A phenomenon that has been present as a form of advertising for many years is now blossoming in digital media and the subject of much discussion in the industry:  native advertising.  Native advertising is content that promotes a brand or product in the native format of the website, publication, or platform in which it is presented.  Native advertising looks different for each medium – for instance, a Sponsored Story on Facebook, Featured Partner content on BuzzFeed, a branded or promoted playlist on Spotify, or a traditional advertorial page in a magazine are all types of native advertising.

As more advertising dollars flow away from traditional display advertising into native advertising, the seamless integration of brand messaging into entertainment, news, and other content that native advertising provides has generated concern and debate over the need for adequate disclosure and guidelines to ensure that consumers are aware that the content is advertising as well as the need to keep the content consistent with advertisers and publishers’ core brand values so that consumers will remain engaged.

Last week, the head of Google’s webspam team published a YouTube video reminding advertisers and agencies that they must clearly disclose that native advertising content is advertising, including links that they pay content creators to include in content or paid search links purchased through Google, which consumers may otherwise believe are freely-endorsed or top-ranked pages.  This is not a new issue for the publisher or advertisers who participate in paid search placement, and was highlighted by the FTC in a 2002 letter responding to Commercial Alert’s complaint against search engine companies alleging that consumers were misled to believe that search results are based on relevancy or actual page clicks, when they were really based on paid placement.  The FTC declined to take action against the companies then, but issued warning letters recommending that search engine companies ensure that paid search results are clearly and conspicuously disclosed to consumers.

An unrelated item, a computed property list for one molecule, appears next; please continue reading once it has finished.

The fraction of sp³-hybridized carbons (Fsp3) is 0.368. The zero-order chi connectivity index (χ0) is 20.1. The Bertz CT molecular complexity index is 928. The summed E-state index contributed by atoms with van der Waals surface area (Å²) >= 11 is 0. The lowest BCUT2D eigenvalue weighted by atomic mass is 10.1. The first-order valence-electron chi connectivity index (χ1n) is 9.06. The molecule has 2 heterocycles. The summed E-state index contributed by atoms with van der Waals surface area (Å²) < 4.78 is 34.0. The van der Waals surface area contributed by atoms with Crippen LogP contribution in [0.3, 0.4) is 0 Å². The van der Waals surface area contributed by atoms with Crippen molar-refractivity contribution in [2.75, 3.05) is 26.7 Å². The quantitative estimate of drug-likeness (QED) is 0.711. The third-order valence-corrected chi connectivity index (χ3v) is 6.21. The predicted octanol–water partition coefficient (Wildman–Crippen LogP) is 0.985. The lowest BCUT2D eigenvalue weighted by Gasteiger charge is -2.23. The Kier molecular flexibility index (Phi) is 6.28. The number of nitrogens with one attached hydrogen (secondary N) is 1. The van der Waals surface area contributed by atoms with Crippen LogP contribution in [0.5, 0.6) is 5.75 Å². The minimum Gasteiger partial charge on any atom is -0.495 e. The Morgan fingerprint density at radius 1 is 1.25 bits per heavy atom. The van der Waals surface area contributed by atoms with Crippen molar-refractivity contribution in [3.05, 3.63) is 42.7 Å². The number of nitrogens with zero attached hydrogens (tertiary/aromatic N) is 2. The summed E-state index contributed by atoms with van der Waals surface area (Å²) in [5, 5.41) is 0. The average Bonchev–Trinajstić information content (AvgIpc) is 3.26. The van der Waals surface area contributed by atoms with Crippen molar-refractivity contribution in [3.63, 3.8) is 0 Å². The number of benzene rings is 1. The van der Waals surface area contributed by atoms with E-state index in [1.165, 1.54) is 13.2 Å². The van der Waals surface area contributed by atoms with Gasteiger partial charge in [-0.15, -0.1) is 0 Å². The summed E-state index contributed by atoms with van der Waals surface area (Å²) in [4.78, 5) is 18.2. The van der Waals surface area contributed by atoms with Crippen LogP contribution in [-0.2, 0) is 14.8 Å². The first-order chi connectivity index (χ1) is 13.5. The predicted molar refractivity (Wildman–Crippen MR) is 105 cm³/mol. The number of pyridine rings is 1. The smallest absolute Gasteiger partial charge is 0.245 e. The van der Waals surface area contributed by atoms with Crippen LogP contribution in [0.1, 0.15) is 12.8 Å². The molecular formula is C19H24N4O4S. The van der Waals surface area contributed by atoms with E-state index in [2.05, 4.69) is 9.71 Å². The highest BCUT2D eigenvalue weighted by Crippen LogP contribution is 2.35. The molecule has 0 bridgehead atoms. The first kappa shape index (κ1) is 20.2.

The Way I See It

  • I see publishers, content creators, blogs, advertisers, and agencies beginning to pay more attention to the business and legal issues surrounding native advertising, with an emphasis on more clear disclosure that native ads are paid content while striving to retain the organic, seamless qualities that make native advertising effective.
  • Many publishers will, like The Atlantic recently did after a negative reaction from its readers to a native blog post sponsored by the Church of Scientology, revise their editorial guidelines focused on how native advertising will be formatted, styled, and disclosed.
  • I see formats for native advertising becoming standardized as central media buying platforms evolve and media and creative agencies further embrace the many types of native content available.  One challenge advertisers will face will be drilling down on measurement of consumer engagement and ROI on the levels of both brand loyalty and purchasing.
  • An October 2012 poll conducted by MediaBrix found that 57% of viewers of native ads on Facebook, 66% of viewers of print advertorials, and 86% of viewers of online video ads that appeared to be entertainment content found them to be misleading.  I see regulators eventually weighing in, as the FTC did in 2002, on current and new native advertising formats and platforms to apply traditional principles of marketing law such as clear and conspicuous disclosure and non-deception.